Holidays are always a mixture of stress and magic, joy and longing, laughing and crying. For many years, most of my life actually, I have been far away from someone or many people I love at the holidays and I each passing year I wonder when it will get easier to be either here or there for Christmas. The answer is: never.
When I was a kid I began to understand very quickly that the holidays would always have me in a state of missing someone. We lived far away from both sets of grandparents and other family. It wasn’t easy for us to journey to Missouri for the holidays as we didn’t have the funds to travel or my dad was scheduled to work and we simply couldn’t make the trip. Instead of spending Christmas running to Grandma or playing with our cousins, it was usually me, Mom and Dad, and my sister gathered around the table. But, we had great holidays with friends and created our own traditions. I have a strong sentimental side, especially at Christmas, and have always smitten by the magic of the season. When I was a child I would find myself situated in front of our family tree looking at all of the decorations and lights, dreaming about miracles and making a wish while listening to my favorite tunes. Even then I was preparing myself for a long life of spending these days wishing to hug someone dear.
Since music has always been one of my strongest forms of communication, I compiled a playlist of some old and new favorites for anyone celebrating the holidays away from someone they love. It’s a dash of sugar, a pinch of kitsch, and a smidgen of sap.
1. You always want to start the season with joy, and for me one quintessential song for the holidays is Brenda Lee’s Rockin’ Around the Christmas Tree. Be it at home with the family or your first party of the season, the song just feels good and paints a smile across everyone’s face. It’s a feel good song and everyone always seems to stop and smile when it’s played.
2. Later, when I’m still feeling festive and want to continue to dace with a classic rock and soul vibe Darlene Love brings it home with a plea to her beloved. I mean, it’s Christmas! Come home already!
3. Of course my Christmas music list could never be complete without Elvis crooning and lamenting, bringing a little rock and a little blues to the season with Blue Christmas. The King of Rock-n-Roll pouts his way through this one and makes us all a little blue. And don’t bother with anyone else singing this one. Elvis breaks your heart with enough shake in his voice to get you feeling blue enough to relate.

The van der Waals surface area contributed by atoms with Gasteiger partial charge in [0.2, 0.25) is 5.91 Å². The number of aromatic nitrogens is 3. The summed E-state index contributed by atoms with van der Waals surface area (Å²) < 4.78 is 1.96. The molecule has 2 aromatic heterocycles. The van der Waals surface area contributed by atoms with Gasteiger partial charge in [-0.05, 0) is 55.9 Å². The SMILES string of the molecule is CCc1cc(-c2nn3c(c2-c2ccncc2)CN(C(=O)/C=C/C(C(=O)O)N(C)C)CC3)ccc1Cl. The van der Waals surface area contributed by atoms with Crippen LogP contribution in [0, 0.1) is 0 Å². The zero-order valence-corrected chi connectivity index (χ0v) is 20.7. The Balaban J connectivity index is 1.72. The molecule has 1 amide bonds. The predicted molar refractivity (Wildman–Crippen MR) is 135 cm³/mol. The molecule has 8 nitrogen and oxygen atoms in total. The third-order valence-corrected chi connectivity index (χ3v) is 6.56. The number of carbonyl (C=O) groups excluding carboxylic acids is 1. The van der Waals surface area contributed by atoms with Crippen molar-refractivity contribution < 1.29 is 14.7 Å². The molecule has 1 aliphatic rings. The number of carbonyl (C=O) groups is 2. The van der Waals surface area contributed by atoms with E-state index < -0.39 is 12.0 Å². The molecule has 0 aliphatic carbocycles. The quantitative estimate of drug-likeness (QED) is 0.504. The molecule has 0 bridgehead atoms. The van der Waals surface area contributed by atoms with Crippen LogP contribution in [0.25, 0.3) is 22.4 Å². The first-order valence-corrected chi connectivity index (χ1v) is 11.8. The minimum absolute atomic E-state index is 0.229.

4. One of my favorite songs of the season, if not my very favorite, is “I’ll Be Home for Christmas”. It’s been recorded many times by several artists and it’s hard to nail down my most preferred version. The song is a bit of a daydream and the bittersweet reality of being away from whatever “home” means to someone with the line “I’ll be home for Christmas, if only in my dreams”. This one just gets me in the feels, the center of my own yearning for “home for the holidays” thoughts. “Christmas eve will find me, where the love light gleams”. It’s hard for me to narrow down my favorite version as all of these bring their own flavor, so I have at least shortened the list to my top three. Harry Connick Jr. serves a jazzy longing here with plenty of horns and strings to make you feel a bit cozy and a bit sad. Another version I enjoy for its nostalgia is by Frank Sinatra. It’s simply classic and with the hint of “Silent Night” at the beginning takes the song to a quiet moment of peace and yearning. It’s simply beautiful. Finally, the stripped down version by She and Him is a simplified yet modern take on this holiday standard. This one leaves you with a hopeful heart with its slightly more upbeat style. Any rendition of this song, though, will always give me the warm fuzzies.